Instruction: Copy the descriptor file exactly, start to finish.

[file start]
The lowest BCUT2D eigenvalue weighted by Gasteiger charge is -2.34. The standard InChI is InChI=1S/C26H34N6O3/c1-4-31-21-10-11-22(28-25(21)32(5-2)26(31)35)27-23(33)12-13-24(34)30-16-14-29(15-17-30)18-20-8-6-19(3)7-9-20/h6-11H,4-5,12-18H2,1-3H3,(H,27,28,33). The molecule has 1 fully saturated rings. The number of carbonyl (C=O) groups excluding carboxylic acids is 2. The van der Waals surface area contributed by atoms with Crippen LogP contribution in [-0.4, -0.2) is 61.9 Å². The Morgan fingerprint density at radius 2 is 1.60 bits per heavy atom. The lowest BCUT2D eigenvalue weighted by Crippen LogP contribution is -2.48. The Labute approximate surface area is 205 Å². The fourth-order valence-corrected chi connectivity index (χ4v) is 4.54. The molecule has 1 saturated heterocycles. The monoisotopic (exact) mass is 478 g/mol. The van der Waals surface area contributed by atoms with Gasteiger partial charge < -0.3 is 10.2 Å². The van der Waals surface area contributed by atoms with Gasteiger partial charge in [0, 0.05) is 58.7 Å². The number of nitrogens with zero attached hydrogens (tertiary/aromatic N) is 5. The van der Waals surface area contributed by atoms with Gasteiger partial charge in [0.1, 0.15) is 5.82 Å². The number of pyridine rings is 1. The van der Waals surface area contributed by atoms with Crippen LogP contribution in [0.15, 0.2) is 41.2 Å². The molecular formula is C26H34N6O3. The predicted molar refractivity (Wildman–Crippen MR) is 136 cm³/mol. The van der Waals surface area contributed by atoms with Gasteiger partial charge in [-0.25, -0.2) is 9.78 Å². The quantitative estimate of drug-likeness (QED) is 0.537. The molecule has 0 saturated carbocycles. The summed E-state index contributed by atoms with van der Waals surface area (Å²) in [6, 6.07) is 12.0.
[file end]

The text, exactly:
The lowest BCUT2D eigenvalue weighted by Gasteiger charge is -2.34. The standard InChI is InChI=1S/C26H34N6O3/c1-4-31-21-10-11-22(28-25(21)32(5-2)26(31)35)27-23(33)12-13-24(34)30-16-14-29(15-17-30)18-20-8-6-19(3)7-9-20/h6-11H,4-5,12-18H2,1-3H3,(H,27,28,33). The molecule has 1 fully saturated rings. The number of carbonyl (C=O) groups excluding carboxylic acids is 2. The van der Waals surface area contributed by atoms with Crippen LogP contribution in [-0.4, -0.2) is 61.9 Å². The Morgan fingerprint density at radius 2 is 1.60 bits per heavy atom. The lowest BCUT2D eigenvalue weighted by Crippen LogP contribution is -2.48. The Labute approximate surface area is 205 Å². The fourth-order valence-corrected chi connectivity index (χ4v) is 4.54. The molecule has 1 saturated heterocycles. The monoisotopic (exact) mass is 478 g/mol. The van der Waals surface area contributed by atoms with Gasteiger partial charge < -0.3 is 10.2 Å². The van der Waals surface area contributed by atoms with Gasteiger partial charge in [0, 0.05) is 58.7 Å². The number of nitrogens with zero attached hydrogens (tertiary/aromatic N) is 5. The van der Waals surface area contributed by atoms with Gasteiger partial charge in [0.1, 0.15) is 5.82 Å². The number of pyridine rings is 1. The van der Waals surface area contributed by atoms with Crippen LogP contribution in [0.15, 0.2) is 41.2 Å². The molecular formula is C26H34N6O3. The predicted molar refractivity (Wildman–Crippen MR) is 136 cm³/mol. The van der Waals surface area contributed by atoms with Gasteiger partial charge in [-0.25, -0.2) is 9.78 Å². The quantitative estimate of drug-likeness (QED) is 0.537. The molecule has 0 saturated carbocycles. The summed E-state index contributed by atoms with van der Waals surface area (Å²) in [6, 6.07) is 12.0.